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Use Nullable Types!

, 4 Feb 2013
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An intro to Nullable Types in C#.

Introduction

Familiar with '?' and '??' ? 

Seeing that some C# developers are not acquainted with nullable types. That is perhaps because they can be avoided - meaning you can "get along" without them.

However, being that the nullable types make the code more friendly and simpler to read. And, in some cases the functionality can be easier implemented.

I think it's worth a tip post.

Using Nullable Types in the code 

Basically, these are primitives that can have a null value, they can represent the range of values you are familiar with and an additional null value. Nullable types are instances of the System.Nullable<T> struct. 

Note: Nullable types represent value-type variables that can be assigned the value of null. You cannot create a nullable type based on a reference type, this is of course because Reference types already support the null value and they will work with the following code, using the ? char to identify the nullable attribute 

// Define a double d and set d to be null
double? d = null;

// Now let's make a conditional assignment:

// Define a second double d2 and set it's value to be d
// unless d is null in which case set it to be Pi
double d2 = d ?? 3.141592653589793;   

You can use the property HasValue to check if it is not null: 

int? num = null;
if (num.HasValue == true)
{
   System.Console.WriteLine("num = " + num.Value);
}
else
{
   System.Console.WriteLine("num = Null");
} 

Check out MSDN's Nullable Types article (VS2012 version): http://msdn.microsoft.com/en-us/library/1t3y8s4s(v=vs.110).aspx 

Points of Interest 

Note: The following code   

...
DateTime? dt = new DateTime();
dt = null;
return dt.ToString();

will return String.Empty.

Note: Nested nullable types are not allowed. The following line will not compile:

Nullable<Nullable<int>> n; 

Note: Use the Nullable<T>.GetValueOrDefault method to return either the assigned value, or the default value for the underlying type if the value is null, for example:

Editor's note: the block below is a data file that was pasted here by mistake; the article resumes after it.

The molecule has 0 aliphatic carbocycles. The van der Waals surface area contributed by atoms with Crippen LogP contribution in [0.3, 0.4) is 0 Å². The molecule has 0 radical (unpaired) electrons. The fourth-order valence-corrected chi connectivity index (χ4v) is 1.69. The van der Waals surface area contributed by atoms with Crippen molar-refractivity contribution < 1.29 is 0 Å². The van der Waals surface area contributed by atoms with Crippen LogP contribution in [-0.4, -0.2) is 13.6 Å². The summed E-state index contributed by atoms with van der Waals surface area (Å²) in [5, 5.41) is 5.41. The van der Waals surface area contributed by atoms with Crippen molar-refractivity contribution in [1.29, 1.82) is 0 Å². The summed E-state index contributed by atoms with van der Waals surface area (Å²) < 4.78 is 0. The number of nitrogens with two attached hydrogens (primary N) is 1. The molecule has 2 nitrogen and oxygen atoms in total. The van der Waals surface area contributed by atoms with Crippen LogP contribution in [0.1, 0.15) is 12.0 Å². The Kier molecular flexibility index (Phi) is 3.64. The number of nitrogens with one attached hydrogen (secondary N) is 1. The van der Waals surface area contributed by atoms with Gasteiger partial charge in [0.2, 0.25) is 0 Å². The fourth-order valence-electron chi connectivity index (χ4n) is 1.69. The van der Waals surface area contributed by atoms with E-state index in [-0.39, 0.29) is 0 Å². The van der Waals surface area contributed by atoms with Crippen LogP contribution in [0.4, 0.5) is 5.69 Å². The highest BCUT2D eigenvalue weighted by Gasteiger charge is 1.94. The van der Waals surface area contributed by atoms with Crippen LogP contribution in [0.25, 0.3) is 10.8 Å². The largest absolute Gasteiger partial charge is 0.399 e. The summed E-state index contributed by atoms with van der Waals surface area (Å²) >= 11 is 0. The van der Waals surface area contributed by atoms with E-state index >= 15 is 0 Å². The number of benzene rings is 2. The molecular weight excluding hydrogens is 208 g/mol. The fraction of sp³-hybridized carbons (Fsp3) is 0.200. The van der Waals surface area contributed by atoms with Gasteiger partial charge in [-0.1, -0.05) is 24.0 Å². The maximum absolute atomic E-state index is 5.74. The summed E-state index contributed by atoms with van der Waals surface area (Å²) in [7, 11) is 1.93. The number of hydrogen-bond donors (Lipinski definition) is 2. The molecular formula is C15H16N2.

int j = x.GetValueOrDefault(); 

GetType

Calling GetType on a Nullable type causes a boxing operation to be performed when the type is implicitly converted to Object. Therefore GetType always returns a Type object that represents the underlying type, not the Nullable type. 

int? i = 5;
Type t = i.GetType();
Console.WriteLine(t.FullName); //"System.Int32" 

Boxing a Nullable Type

Nullable objects and their boxed counterpart can be tested for null: 

bool? b = null;
object boxedB = b;
if (b == null)
{
  // True.
}
if (boxedB == null)
{
  // Also True.
}

Boxed nullable types fully support the functionality of the underlying type: 

double? d = 44.4;
object iBoxed = d;
// Access IConvertible interface implemented by double.
IConvertible ic = (IConvertible)iBoxed;
int i = ic.ToInt32(null);
string str = ic.ToString(); 

Summary  

So, lets make the world a better place by using nullable types... 

History 

v1.0.0.0.

License

This article, along with any associated source code and files, is licensed under The Code Project Open License (CPOL)

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About the Author

_Canny_Brisk_
Chief Technology Officer
United States United States
Senior dish washing consultant for over 25 years!

Comments and Discussions

 
SuggestionA nice exaplanation, perhaps add some use cases PinmemberHerbisaurus13-Aug-13 23:10 
GeneralRe: A nice exaplanation, perhaps add some use cases PinprofessionalMaimonides13-Aug-13 23:11 
GeneralRe: A nice exaplanation, perhaps add some use cases PinmemberHerbisaurus13-Aug-13 23:13 
GeneralRe: A nice exaplanation, perhaps add some use cases PinprofessionalMaimonides13-Aug-13 23:14 
GeneralRe: A nice exaplanation, perhaps add some use cases PinmemberHerbisaurus13-Aug-13 23:15 
GeneralRe: A nice exaplanation, perhaps add some use cases PinprofessionalMaimonides13-Aug-13 23:18 
GeneralRe: A nice exaplanation, perhaps add some use cases PinmemberHerbisaurus13-Aug-13 23:19 
GeneralRe: A nice exaplanation, perhaps add some use cases PinprofessionalMaimonides13-Aug-13 23:19 

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